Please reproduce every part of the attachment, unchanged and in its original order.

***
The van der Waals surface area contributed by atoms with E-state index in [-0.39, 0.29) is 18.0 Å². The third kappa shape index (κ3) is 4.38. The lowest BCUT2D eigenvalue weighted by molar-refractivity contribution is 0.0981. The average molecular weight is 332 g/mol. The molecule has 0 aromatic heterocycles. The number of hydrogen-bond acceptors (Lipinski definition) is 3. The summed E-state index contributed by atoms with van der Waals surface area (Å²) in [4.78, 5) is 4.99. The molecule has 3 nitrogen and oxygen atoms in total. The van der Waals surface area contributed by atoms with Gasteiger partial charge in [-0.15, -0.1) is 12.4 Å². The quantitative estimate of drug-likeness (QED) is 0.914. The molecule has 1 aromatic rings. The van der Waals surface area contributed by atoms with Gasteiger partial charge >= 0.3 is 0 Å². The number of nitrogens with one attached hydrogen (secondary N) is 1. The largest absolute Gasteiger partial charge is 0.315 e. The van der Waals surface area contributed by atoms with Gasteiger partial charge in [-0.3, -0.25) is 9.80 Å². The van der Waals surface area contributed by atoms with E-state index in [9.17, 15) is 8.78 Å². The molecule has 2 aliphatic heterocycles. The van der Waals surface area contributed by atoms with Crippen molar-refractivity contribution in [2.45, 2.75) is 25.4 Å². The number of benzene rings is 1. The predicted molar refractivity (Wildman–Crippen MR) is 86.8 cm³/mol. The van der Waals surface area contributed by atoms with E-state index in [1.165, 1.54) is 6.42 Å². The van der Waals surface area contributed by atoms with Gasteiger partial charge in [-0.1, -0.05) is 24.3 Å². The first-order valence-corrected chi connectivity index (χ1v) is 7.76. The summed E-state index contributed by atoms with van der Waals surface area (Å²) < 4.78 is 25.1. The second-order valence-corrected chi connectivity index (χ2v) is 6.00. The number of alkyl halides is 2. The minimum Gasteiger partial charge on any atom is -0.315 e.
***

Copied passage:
The van der Waals surface area contributed by atoms with E-state index in [-0.39, 0.29) is 18.0 Å². The third kappa shape index (κ3) is 4.38. The lowest BCUT2D eigenvalue weighted by molar-refractivity contribution is 0.0981. The average molecular weight is 332 g/mol. The molecule has 0 aromatic heterocycles. The number of hydrogen-bond acceptors (Lipinski definition) is 3. The summed E-state index contributed by atoms with van der Waals surface area (Å²) in [4.78, 5) is 4.99. The molecule has 3 nitrogen and oxygen atoms in total. The van der Waals surface area contributed by atoms with Gasteiger partial charge in [-0.15, -0.1) is 12.4 Å². The quantitative estimate of drug-likeness (QED) is 0.914. The molecule has 1 aromatic rings. The van der Waals surface area contributed by atoms with Gasteiger partial charge >= 0.3 is 0 Å². The number of nitrogens with one attached hydrogen (secondary N) is 1. The largest absolute Gasteiger partial charge is 0.315 e. The van der Waals surface area contributed by atoms with Gasteiger partial charge in [-0.3, -0.25) is 9.80 Å². The van der Waals surface area contributed by atoms with E-state index in [9.17, 15) is 8.78 Å². The molecule has 2 aliphatic heterocycles. The van der Waals surface area contributed by atoms with Crippen molar-refractivity contribution in [2.45, 2.75) is 25.4 Å². The number of benzene rings is 1. The predicted molar refractivity (Wildman–Crippen MR) is 86.8 cm³/mol. The van der Waals surface area contributed by atoms with E-state index in [1.165, 1.54) is 6.42 Å². The van der Waals surface area contributed by atoms with Gasteiger partial charge in [-0.1, -0.05) is 24.3 Å². The first-order valence-corrected chi connectivity index (χ1v) is 7.76. The summed E-state index contributed by atoms with van der Waals surface area (Å²) < 4.78 is 25.1. The second-order valence-corrected chi connectivity index (χ2v) is 6.00. The number of alkyl halides is 2. The minimum Gasteiger partial charge on any atom is -0.315 e.